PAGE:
There are ten major reasons why training programs fail. We’ll consider the first five reasons in this Tip.
- Training isn’t the appropriate remedy. Training has gotten a bad reputation because it has been used in lieu of good management. There is one poor performer, but all of the employees are forced to attend training they don’t need.
Rather than a training program in this instance, management coaching and active performance management are more appropriate responses.
- Schedule a training program only if there is a performance issue, skill deficit, or behavioral problem that affects a group of employees.
- Training is conducted too early. Some organizations provide training in anticipation of a system or some other change, but they schedule it 6 months or a year before actual implementation. Studies suggest that as much as 90 percent of information is forgotten within 30 days and 70 percent of that loss occurs within one day-unless it is intensively reinforced.
- Schedule training just before implementation, so employees can use their new skills immediately.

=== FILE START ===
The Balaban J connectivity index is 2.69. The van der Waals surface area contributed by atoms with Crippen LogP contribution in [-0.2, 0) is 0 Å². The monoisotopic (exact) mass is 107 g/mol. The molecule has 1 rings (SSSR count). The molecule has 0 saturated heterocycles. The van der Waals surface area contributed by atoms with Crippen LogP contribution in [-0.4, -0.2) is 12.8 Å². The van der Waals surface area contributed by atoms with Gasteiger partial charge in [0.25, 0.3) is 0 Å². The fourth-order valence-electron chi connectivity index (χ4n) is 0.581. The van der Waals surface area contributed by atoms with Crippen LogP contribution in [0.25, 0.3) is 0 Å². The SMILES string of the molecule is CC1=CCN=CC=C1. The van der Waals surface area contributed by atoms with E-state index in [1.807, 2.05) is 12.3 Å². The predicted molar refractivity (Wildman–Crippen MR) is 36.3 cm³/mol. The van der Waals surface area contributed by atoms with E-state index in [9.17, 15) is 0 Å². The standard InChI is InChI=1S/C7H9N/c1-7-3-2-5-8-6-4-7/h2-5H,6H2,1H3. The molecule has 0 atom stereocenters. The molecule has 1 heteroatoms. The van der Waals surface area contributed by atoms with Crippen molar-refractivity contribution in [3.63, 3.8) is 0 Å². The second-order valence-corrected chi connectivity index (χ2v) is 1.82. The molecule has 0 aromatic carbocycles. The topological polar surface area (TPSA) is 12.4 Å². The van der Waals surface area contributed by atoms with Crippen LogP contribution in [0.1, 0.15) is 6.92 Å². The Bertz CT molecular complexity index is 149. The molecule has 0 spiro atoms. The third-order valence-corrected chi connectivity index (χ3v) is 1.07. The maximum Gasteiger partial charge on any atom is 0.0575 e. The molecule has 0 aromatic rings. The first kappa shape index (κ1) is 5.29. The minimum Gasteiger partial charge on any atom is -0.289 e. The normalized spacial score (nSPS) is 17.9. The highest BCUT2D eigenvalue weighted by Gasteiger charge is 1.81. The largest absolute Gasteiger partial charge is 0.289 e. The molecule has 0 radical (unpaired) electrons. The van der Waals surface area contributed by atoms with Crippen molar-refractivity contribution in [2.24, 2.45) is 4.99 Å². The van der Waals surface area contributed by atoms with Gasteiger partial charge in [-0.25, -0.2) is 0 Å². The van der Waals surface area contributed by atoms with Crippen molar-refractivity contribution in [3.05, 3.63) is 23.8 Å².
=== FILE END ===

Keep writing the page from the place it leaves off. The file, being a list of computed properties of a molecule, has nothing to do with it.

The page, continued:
- Training isn’t geared to the target audience. Technical training often relies on acronyms that are neither familiar to the audience nor explained, so it is easy for participants to lose interest. They will also lose interest if the content isn’t relevant, they don’t see what’s in it for them, or the content is either too easy or too challenging. If there are different shifts, schedule so the participants will be fresh and awake.
- Conduct a needs assessment to determine where the skill gaps occur and what knowledge the audience has about the topic, so the trainer doesn’t waste time teaching what they already know. Schedule around shifts.
- Training isn’t structured well. If there is no lesson plan, or the lesson plan for the training program lacks specific, observable, and measurable learning objectives, then there is probably not a logical and orderly flow to the content or activities. This can easily confuse the participants.
- Write a lesson plan around specific, observable, and measurable learning objectives, so the structure of the training program is logical and makes sense.
- Training planning does not include management. Supervisors and managers need to be involved in the planning of the training, preparing their employees for what they are expected to learn, and reinforcing the new skills after training so they won’t be lost.
- Involve supervisors and managers at the beginning of the training planning process, so they know what their employees will be learning and understand their role in reinforcing their employees’ new skills and holding them accountable.
P.S. Do any of these issues ring a bell?
May your learning be sweet,
#laurelandassociatesltd #training #trainingplanning #whytrainingprogramsfail